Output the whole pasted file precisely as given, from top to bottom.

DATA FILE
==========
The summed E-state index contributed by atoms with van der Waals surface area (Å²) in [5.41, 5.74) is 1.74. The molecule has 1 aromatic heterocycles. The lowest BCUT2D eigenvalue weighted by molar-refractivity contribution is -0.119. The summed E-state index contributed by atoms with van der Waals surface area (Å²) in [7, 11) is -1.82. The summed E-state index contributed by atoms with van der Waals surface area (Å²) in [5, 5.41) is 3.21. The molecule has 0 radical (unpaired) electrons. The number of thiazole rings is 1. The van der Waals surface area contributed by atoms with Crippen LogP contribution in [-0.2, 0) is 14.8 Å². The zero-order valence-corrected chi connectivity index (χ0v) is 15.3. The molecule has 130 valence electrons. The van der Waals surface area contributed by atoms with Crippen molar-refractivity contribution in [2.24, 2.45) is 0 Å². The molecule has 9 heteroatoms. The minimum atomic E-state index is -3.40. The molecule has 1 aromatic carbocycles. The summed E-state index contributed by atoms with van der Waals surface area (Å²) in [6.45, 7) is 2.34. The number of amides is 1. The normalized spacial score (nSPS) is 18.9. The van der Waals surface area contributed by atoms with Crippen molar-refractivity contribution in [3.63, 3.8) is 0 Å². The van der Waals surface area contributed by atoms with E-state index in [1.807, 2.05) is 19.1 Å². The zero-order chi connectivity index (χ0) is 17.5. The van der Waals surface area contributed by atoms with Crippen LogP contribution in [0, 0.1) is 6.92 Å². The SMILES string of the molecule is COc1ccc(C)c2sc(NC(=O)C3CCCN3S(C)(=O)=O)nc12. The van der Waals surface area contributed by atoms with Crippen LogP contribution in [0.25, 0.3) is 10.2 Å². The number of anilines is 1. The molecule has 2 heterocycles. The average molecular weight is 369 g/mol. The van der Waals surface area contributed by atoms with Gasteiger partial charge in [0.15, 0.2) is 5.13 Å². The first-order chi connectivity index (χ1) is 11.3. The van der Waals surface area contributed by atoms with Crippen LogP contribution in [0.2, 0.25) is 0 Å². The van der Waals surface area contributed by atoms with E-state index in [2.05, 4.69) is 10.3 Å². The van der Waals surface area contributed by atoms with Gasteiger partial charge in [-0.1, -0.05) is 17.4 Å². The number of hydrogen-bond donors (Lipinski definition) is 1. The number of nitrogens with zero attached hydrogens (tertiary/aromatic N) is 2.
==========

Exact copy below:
The summed E-state index contributed by atoms with van der Waals surface area (Å²) in [5.41, 5.74) is 1.74. The molecule has 1 aromatic heterocycles. The lowest BCUT2D eigenvalue weighted by molar-refractivity contribution is -0.119. The summed E-state index contributed by atoms with van der Waals surface area (Å²) in [7, 11) is -1.82. The summed E-state index contributed by atoms with van der Waals surface area (Å²) in [5, 5.41) is 3.21. The molecule has 0 radical (unpaired) electrons. The number of thiazole rings is 1. The van der Waals surface area contributed by atoms with Crippen LogP contribution in [-0.2, 0) is 14.8 Å². The zero-order valence-corrected chi connectivity index (χ0v) is 15.3. The molecule has 130 valence electrons. The van der Waals surface area contributed by atoms with Crippen molar-refractivity contribution in [2.24, 2.45) is 0 Å². The molecule has 9 heteroatoms. The minimum atomic E-state index is -3.40. The molecule has 1 aromatic carbocycles. The summed E-state index contributed by atoms with van der Waals surface area (Å²) in [6.45, 7) is 2.34. The number of amides is 1. The normalized spacial score (nSPS) is 18.9. The van der Waals surface area contributed by atoms with Crippen molar-refractivity contribution in [3.63, 3.8) is 0 Å². The van der Waals surface area contributed by atoms with E-state index in [1.807, 2.05) is 19.1 Å². The zero-order chi connectivity index (χ0) is 17.5. The van der Waals surface area contributed by atoms with Crippen LogP contribution in [0, 0.1) is 6.92 Å². The SMILES string of the molecule is COc1ccc(C)c2sc(NC(=O)C3CCCN3S(C)(=O)=O)nc12. The van der Waals surface area contributed by atoms with Crippen LogP contribution in [0.25, 0.3) is 10.2 Å². The number of anilines is 1. The molecule has 2 heterocycles. The average molecular weight is 369 g/mol. The van der Waals surface area contributed by atoms with Gasteiger partial charge in [0.15, 0.2) is 5.13 Å². The first-order chi connectivity index (χ1) is 11.3. The van der Waals surface area contributed by atoms with Crippen LogP contribution in [0.2, 0.25) is 0 Å². The van der Waals surface area contributed by atoms with E-state index in [2.05, 4.69) is 10.3 Å². The van der Waals surface area contributed by atoms with Gasteiger partial charge in [-0.1, -0.05) is 17.4 Å². The number of hydrogen-bond donors (Lipinski definition) is 1. The number of nitrogens with zero attached hydrogens (tertiary/aromatic N) is 2.